The banner reading "Equality Now" placed across the hips of the Hollywood stars alludes not only to the name of an international womens' rights organization founded in 1992, but can also be read as the smallest common denominator of the diverse actvities carried out by the three American feminists supposedly portrayed in this fictive film: Gloria Steinem, Flo Kennedy and Bella Abzug. Steinem is the founder of the US magazine Ms. In 1963, she worked as a bunny in New York's Playboy Club, in order to investigate the working conditions for young women in Hugh Hefner's empire. Pamela Anderson, on the other hand, has become a global pin-up as the Baywatch nymph, and to date has been photographed 12 times for Playboy magazine. Steinem was in close contact with Halle Berry's character, Florynce Kennedy. Kennedy is an African-American civil rights activist, who founded the Feminist Party in 1971. Bella Abzug was a Congresswoman, a Member of Parliament from 1970-1976 and an activist in several international womens' organizations.
The poster names as the film's director the chronicler of presidents, wars and other strokes of fate demanded by male heroes and their epics: Oliver Stone. The man responsible for the soundtrack is the white US rapper Eminem, who - in his artistic delirium consisting of cascades of dirty words - relishes the role of the "bad boy," calling his own mother a whore and stylizing himself as the victim of women and as a woman-hater: The Birth of Feminism in a spirit of lustful, ironic misrepresentation. The impossible blockbuster is produced by Jerry Bruckheimer, one of the most successful Hollywood players, who financed amongst other films Pirates of the Caribbean (2003), which served as a blueprint for the most expensive porn film to date: Pirates (2005). In this way, too, signs can fall victim to pirates.
DEAR COLLECTOR....WE KNOW YOU FEEL TERRIBLE, HAU and Art Athina, Athens, 2007.
We’ve left a little note for collectors who will be descending on Athens, Greece, for the Art Athina International Art, May 30 – June 3, 2007.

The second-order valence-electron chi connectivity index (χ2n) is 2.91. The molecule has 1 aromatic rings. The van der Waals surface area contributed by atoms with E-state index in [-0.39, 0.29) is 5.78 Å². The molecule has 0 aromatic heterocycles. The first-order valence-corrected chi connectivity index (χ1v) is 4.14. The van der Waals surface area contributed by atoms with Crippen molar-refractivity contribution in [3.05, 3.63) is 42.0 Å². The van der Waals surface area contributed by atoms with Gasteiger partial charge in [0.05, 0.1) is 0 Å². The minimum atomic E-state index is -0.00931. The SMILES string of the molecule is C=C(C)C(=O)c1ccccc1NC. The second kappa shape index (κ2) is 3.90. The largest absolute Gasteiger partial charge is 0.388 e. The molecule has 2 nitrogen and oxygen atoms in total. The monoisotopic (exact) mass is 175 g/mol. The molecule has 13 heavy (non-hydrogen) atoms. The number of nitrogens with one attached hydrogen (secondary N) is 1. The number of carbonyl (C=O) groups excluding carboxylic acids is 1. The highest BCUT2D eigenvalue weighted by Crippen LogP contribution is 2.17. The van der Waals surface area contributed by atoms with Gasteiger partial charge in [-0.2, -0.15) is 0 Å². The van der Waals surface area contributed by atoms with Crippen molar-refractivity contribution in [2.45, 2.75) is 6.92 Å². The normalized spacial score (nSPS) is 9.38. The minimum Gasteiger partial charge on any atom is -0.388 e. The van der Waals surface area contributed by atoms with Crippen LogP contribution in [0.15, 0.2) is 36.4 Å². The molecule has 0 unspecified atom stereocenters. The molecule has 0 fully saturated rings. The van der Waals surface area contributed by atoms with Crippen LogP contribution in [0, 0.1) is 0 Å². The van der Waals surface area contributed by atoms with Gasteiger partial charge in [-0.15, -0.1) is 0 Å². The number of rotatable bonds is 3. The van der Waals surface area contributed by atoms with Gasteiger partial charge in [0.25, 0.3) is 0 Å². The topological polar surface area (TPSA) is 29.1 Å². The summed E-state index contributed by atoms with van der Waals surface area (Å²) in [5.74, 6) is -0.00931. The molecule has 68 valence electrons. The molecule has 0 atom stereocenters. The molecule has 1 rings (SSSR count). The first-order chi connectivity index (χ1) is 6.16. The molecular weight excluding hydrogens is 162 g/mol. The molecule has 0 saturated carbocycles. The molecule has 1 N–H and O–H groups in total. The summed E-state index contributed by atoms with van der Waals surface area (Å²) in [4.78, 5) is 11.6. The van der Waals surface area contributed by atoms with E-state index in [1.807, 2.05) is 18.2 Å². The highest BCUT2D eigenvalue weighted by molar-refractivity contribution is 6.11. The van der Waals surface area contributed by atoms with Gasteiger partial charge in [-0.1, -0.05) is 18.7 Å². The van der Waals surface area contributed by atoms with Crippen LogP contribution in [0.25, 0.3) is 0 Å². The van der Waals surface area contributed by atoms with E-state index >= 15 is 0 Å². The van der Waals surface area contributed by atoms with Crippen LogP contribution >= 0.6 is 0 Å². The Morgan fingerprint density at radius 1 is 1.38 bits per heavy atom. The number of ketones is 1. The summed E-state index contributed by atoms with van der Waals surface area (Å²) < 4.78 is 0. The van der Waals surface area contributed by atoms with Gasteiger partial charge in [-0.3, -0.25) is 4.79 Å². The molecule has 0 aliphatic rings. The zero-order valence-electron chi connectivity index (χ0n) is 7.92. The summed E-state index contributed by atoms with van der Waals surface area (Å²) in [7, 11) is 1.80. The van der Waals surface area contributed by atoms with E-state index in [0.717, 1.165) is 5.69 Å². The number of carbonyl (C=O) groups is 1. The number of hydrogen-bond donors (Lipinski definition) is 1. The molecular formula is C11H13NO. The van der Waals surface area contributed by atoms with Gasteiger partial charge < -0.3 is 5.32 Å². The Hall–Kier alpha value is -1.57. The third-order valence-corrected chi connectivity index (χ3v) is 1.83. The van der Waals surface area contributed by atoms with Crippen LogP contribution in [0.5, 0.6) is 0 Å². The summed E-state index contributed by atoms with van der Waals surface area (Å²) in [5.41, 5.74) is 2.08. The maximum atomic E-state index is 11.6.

Istanbul Modern Museum, 2006. Curated by Rosa Martinez.
In Istanbul, coffee grounds are used to tell people's fortunes. Here is what we discovered at the bottom of a cup of Turkish coffee.
TATE MODERN 2006--present.
SPANISH LANGUAGE VERSION OF OUR "UNCHAIN THE WOMEN DIRECTORS!" BILLBOARD AT THE HOTEL VIRREYES, MEXICO CITY, 2005.
We did appearances in Mexico City from December 4-7, 2006, culminating in the unveiling of this banner on the facade of the historic Hotel Virreyes in the Centro Historico—now an artists' center and artists' residence—sponsored by Centro de Artes, Humanidades y Ciencias en Transdisciplina S.C. (CACHTAS)
ALWAYS A LITTLE FURTHER, 51st Venice Biennale, Curated by Rosa Martinez, 2005.
The Venice Biennale presented its first ever Biennale curated by women since its inception in 1895.
For the exhibition "Always A Little Further," curated by Rosa Martinez, we created six giant 17-foot posters taking on the Biennale itself (Benvenuti alla Biennale Femminista!), the museums of Venice (Where are the women artists of Venice?), the Bush administration (Women's Terror Alert!), the Artworld (Do women have to be naked to get into the Met. Museum? 2005 Update), and Hollywood (The Birth of Feminism Movie Poster).
GUERRILLA GIRLS REVIEW THE WHITNEY [GUERRILLA GIRLS SURVEY THE SURVEY.], THE CLOCKTOWER, 1987.
In response to the Whitney Biennial in 1987, the Guerrilla Girls exposed the museum's pathetic and worsening record on women and artists of color in this exhibition at The Clocktower.
The Clocktower, a New York exhibition space, asked us to do a show during the Whitney Museum of American Art's Biennial in 1987. They expected us to do a show of art we thought should be in the Biennial. Instead, we decided to do an exhibition of information exposing the museum's pathetic and worsening record on women and artists of color. All of the statistics came from the museum's own publications. A deep throat passed us confidential information about the lives of the museum's trustees.
THE LO-DOWN FROM 1987: No black woman had ever been chosen for a Whitney Biennial since 1973; Of the 30 non-white artists who had been in the biennials since 1973, only 3 have had work acquired for the museum collection; More than 70 artists had been chosen for more than one Biennial. Only one of them was non-white; The Whitney's acquisition of art by women had never exceeded 14% in any year. In 1984 only 9% of its acquisitions were of women artists. The work of men chosen for the Biennial was acquired by the museum twice as often as the work of women chosen for the Biennial; More than 70% of the acquisitions of art by women in the Biennials up until then had taken place in the 1970's; The museum already owned works by 12 of the 43 artists in the 1987 Biennial show; Between 1982 - 1987 there had been only one solo show of a woman artist at The Whitney.